While talking with my fellow CILCE grad assistant, Sarah Farnes, this week, I got the chance to have a behind-the-scenes view of Literacy Connections (LC). Sarah was fresh off a site visit and was ecstatic about working with the “buddies” – the elementary school students who Tommies involved in the program work with.
This semester, LC mentors have been visiting College Prep Elementary (CPE) twice a week working on literacy-related activities such as reading, drawing and playing games. CPE is a K-6 public charter school with a large Hmong and Burmese population, so working with buddies there gives UST students a chance to learn more about different cultures.
Sarah talked to me about how much fun the visits have been this year. Because of the amount of one-on-one time the LC mentors have with their buddies, she said, many of the pairs have formed lasting friendships. In order to provide me with a better idea of what the program entails, she gave me a privileged sneak-peek of some of the weekly reflections the mentors write as part of their job. Here are some of my favorites:
After a November visit with her buddy, mentor Carly LeClaire writes, “[She] was in a particularly chatty mood today, I LOVED IT! … We chatted about her grandparents, and her hair accessories, and [the] night before – feeding her brother at 3 in the morning with her older sister … .” To help her buddy learn how to write letters, Carly gave the third-grader stamps and stationery. The two have been sending cards back and forth in the mail ever since. In her reflection she notes that her buddy brought her a gift that the girl and her sister had made: “a small envelope covered with flowers and butterflies … . Inside was a folded picture of a huge, beautiful flower.”
Carly has been so moved by her relationship with her buddy that she wrote about the experience for her VISION scholarship essay. She notes, “I ended up receiving the scholarship (SOOO excited) for … Costa Rica trip and I give full credit to [her]!”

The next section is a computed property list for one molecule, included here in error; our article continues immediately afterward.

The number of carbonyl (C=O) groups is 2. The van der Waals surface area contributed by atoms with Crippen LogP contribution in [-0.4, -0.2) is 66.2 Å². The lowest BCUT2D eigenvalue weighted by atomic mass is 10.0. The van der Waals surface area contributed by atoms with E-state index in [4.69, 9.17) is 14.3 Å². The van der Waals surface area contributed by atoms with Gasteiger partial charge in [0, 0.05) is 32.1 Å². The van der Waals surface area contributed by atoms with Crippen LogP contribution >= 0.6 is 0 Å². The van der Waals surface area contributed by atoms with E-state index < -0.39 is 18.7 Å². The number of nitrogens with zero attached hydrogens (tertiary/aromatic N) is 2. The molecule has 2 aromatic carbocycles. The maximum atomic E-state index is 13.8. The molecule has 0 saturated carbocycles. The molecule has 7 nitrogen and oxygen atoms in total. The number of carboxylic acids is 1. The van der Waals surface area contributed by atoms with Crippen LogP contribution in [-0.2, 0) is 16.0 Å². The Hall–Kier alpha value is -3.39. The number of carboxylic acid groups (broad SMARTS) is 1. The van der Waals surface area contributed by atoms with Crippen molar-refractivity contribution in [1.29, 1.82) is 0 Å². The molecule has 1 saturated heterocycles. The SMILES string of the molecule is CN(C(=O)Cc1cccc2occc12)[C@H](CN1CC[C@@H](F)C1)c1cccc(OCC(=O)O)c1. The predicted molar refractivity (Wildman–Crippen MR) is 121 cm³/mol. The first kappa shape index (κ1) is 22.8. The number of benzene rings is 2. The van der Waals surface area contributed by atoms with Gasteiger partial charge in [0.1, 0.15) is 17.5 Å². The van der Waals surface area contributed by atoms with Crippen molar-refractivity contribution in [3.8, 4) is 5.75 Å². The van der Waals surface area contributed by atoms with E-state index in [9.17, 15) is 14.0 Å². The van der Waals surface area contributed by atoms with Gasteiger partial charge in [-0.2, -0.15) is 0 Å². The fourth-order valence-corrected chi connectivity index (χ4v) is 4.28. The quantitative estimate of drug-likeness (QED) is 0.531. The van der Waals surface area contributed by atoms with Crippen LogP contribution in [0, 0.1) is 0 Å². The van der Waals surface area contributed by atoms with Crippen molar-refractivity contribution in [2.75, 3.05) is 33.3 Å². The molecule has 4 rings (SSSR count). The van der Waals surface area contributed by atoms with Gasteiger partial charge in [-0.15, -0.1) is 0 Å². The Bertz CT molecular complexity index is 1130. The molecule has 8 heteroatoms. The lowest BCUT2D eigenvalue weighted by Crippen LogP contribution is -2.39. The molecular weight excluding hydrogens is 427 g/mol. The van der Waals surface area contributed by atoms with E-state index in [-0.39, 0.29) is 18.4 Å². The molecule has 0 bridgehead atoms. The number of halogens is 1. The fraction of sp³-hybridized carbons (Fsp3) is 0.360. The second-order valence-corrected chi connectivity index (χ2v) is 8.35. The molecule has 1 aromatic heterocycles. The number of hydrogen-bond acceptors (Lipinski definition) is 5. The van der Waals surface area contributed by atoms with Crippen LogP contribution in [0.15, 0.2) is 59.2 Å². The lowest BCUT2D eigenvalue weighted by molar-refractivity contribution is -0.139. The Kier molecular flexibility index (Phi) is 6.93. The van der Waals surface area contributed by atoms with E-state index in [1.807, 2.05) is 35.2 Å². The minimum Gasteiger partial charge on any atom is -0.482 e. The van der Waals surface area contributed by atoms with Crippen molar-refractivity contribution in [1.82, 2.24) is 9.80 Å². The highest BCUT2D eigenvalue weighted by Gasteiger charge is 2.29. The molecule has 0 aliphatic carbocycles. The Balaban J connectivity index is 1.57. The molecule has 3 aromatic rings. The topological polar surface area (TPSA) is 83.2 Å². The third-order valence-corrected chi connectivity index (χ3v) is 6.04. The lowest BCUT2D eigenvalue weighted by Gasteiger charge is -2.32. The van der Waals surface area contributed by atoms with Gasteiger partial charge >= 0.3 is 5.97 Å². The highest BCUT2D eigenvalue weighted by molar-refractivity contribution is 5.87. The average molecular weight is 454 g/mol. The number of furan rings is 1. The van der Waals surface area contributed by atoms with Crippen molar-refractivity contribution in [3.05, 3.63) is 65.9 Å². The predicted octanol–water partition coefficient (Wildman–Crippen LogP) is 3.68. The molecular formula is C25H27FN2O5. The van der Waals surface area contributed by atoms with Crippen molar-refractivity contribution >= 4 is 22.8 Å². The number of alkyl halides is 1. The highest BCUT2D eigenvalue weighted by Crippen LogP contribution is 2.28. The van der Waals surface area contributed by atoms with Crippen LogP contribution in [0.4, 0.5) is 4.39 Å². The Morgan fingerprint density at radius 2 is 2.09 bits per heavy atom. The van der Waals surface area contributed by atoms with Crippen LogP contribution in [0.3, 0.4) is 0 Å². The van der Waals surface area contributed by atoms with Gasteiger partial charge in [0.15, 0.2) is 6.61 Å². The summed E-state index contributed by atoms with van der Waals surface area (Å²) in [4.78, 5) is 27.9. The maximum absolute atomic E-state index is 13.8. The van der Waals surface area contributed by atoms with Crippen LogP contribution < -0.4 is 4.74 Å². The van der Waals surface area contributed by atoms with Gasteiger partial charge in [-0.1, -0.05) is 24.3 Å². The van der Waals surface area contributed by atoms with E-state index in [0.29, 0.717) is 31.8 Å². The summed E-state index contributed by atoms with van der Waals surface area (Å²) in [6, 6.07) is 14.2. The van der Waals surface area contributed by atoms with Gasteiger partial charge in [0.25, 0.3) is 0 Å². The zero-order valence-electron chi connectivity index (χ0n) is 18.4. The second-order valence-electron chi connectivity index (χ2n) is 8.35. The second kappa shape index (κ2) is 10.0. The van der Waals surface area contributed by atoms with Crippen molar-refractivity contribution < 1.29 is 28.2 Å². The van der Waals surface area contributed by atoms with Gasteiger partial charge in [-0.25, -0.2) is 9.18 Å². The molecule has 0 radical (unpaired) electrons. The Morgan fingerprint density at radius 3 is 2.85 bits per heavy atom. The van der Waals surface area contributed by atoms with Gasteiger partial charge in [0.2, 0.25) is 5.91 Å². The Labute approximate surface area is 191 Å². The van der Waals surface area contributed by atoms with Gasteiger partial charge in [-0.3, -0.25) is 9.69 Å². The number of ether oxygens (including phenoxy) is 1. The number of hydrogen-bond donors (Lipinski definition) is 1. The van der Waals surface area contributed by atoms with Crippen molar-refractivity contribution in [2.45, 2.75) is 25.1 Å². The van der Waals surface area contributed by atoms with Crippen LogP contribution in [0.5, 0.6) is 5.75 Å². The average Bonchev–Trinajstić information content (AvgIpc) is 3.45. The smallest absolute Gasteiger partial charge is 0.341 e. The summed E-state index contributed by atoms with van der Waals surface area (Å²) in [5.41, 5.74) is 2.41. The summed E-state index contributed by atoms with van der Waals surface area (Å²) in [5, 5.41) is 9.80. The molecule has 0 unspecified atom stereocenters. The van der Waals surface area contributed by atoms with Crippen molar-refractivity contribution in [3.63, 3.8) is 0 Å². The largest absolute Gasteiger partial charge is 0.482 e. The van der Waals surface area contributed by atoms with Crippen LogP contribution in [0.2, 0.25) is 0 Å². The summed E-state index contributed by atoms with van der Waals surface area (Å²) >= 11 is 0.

UST student Callan Brown has bonded with her buddy through arts and crafts. In her reflection from mid-November she wrote: “Today went really well, [my buddy] was very talkative and we just got to know each other while coloring some fish. He was very particular about making the fish realistic and liked explaining about what he knew about different types … and telling me about [the ones] he had caught. He had a lot of fun with the group game and is looking forward to more in the future.”
Mentor Unis Doeway also loves being a part of Literacy Connections. She wrote, “This week my buddy and I had a lot of fun. It’s been a while now and I feel like we are really developing a great friendship! I can see that when he enters the room he looks forward to seeing me. … It feels great … .”
Tommies don’t just teach the students – they become students themselves. Vontez Donaby wrote, “This week was an interesting week because I had the chance to learn a little bit from my buddy. He taught me how to say ‘hello my name is’ in Hmong. He was excited to teach me the language and I was very interested to learn.” The program works hard to promote a reciprocal relationship between the UST students and their buddies.
Literacy Connections mentors will have their last visits of the semester next week. Almost all of the Tommies who work for LC will be returning to work with the same buddies in the spring. I feel lucky that I was able to read their reflections and see their relationships grow. The work they do is amazing, and their words get to the heart of the program.
For more information about the Literacy Connections Program, please email Kate Caffrey, program director, or call (651) 962-6466.